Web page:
James Bond has faced off against terrorists, megalomaniacs, unstoppable killing machines, and the dubious acting talents of Denise Richards, but there was one thing that nearly did him in for good: outlandishness. Pierce Brosnan's final Bond movie, Die Another Day
, was certainly financially successful, but critics and audiences laughed at how ridiculous the entire franchise had become. Watching Bond try to rescue Halle Berry from a melting ice palace while driving an invisible car was more hilarious than thrilling. Casino Royale
allowed the producers of the franchise to give James Bond another makeover, and this time they would turn to Ian Fleming, Jason Bourne and Batman Begins
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, based on Ian Fleming's first Bond novel and helmed by Goldeneye
director Martin Campbell, decided to go the prequel route by presenting audiences with Bond's humble beginnings. The movie shows us the character earning his license to kill, experiencing his first love, trying on his first tux, downing his first shaken martini, and uttering his first "Bond...James Bond." This version of Bond is no longer an unstoppable superhero, but a man who can be wounded both physically and emotionally. Casino Royale
owes a great debt to the Bourne
franchise, which paved the way for gritty spy dramas that are more interested in character than action.
Along with all of these big changes, the producers decided to find a new actor to fill Bond's stylish shoes. They settled upon Daniel Craig, who is absolutely brilliant in the role. He brings a manly, tough guy brawn to the part that's more reminiscent of Sean Connery than the suave Brosnan. Craig is a good enough actor to convey Bond's bottled up emotions without blinking an eye, which adds necessary depth to the character.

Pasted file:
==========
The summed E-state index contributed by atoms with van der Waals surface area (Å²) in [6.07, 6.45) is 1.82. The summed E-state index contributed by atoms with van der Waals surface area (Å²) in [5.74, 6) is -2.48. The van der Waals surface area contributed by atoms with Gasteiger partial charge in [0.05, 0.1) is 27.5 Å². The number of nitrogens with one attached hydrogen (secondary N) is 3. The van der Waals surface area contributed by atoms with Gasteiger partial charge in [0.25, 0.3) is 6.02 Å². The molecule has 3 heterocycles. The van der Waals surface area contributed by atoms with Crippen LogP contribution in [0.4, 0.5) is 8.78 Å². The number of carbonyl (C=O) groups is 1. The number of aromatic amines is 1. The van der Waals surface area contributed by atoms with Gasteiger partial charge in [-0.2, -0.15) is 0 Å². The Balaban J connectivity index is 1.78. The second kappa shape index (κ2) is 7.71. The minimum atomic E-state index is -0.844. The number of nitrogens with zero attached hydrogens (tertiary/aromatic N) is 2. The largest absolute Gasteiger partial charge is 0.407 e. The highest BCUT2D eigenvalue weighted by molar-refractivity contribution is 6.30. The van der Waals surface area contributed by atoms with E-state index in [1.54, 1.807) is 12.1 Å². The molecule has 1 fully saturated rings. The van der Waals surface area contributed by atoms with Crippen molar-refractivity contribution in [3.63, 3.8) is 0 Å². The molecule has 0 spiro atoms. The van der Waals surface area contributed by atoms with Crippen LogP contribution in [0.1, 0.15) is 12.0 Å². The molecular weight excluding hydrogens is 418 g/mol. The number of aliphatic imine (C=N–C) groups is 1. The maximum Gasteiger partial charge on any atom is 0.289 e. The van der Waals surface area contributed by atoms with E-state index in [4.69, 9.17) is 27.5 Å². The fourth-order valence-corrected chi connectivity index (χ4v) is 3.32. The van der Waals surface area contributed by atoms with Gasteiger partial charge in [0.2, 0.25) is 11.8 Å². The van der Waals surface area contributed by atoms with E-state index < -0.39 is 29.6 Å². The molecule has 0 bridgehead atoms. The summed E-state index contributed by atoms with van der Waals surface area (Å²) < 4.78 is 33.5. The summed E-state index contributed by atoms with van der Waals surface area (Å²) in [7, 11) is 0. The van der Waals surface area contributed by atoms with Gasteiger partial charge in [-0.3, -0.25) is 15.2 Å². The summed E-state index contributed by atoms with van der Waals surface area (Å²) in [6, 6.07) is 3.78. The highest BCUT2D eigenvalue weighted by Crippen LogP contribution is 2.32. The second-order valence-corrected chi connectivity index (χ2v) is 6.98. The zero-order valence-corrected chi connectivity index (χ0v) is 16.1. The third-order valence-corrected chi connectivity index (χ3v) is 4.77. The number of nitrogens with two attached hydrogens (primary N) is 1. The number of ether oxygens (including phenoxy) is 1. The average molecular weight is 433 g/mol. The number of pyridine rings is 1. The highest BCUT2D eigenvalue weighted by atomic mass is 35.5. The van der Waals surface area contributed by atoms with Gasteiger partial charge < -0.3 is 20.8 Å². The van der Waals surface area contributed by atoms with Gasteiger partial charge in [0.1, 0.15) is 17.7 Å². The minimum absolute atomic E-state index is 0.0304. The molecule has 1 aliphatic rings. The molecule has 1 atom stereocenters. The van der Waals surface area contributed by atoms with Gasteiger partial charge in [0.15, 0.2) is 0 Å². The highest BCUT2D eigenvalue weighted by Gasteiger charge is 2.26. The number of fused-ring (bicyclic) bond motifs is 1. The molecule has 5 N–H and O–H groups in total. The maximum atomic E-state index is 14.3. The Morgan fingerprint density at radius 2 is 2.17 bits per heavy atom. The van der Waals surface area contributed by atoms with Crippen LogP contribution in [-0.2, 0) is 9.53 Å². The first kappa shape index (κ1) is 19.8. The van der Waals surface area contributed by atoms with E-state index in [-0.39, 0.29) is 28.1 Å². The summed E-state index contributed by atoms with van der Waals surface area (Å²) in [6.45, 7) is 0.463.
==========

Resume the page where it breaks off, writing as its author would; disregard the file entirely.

As Bond faces off with the villainous Le Chiffre (who cries tears of blood, naturally) and falls in love with the beautiful Vesper Lynd, director Campbell makes sure to provide plenty of exciting action sequences. The action in this movie is big, loud and expertly staged, while also being devoid of ridiculous gadgetry and invisible cars. Instead of indulging in outlandish heroics that would kill a normal man, Bond stays fairly down to earth. It's a refreshing change of pace for the franchise.
In fact, everything about Casino Royale
is a refreshing change of pace, especially compared to the last few Brosnan Bond movies. The film proves that, with the right amount of nurturing behind the scenes, even the most iconic of characters can be successfully rebooted for modern audiences. Bond doesn't need fancy technology or high-tech weaponry to be the coolest spy on the block. All he really needed was a long overdue shot of humanity.
- Don Williams, BuddyTV Staff Writer
(Image courtesy of MGM/Columbia Pictures)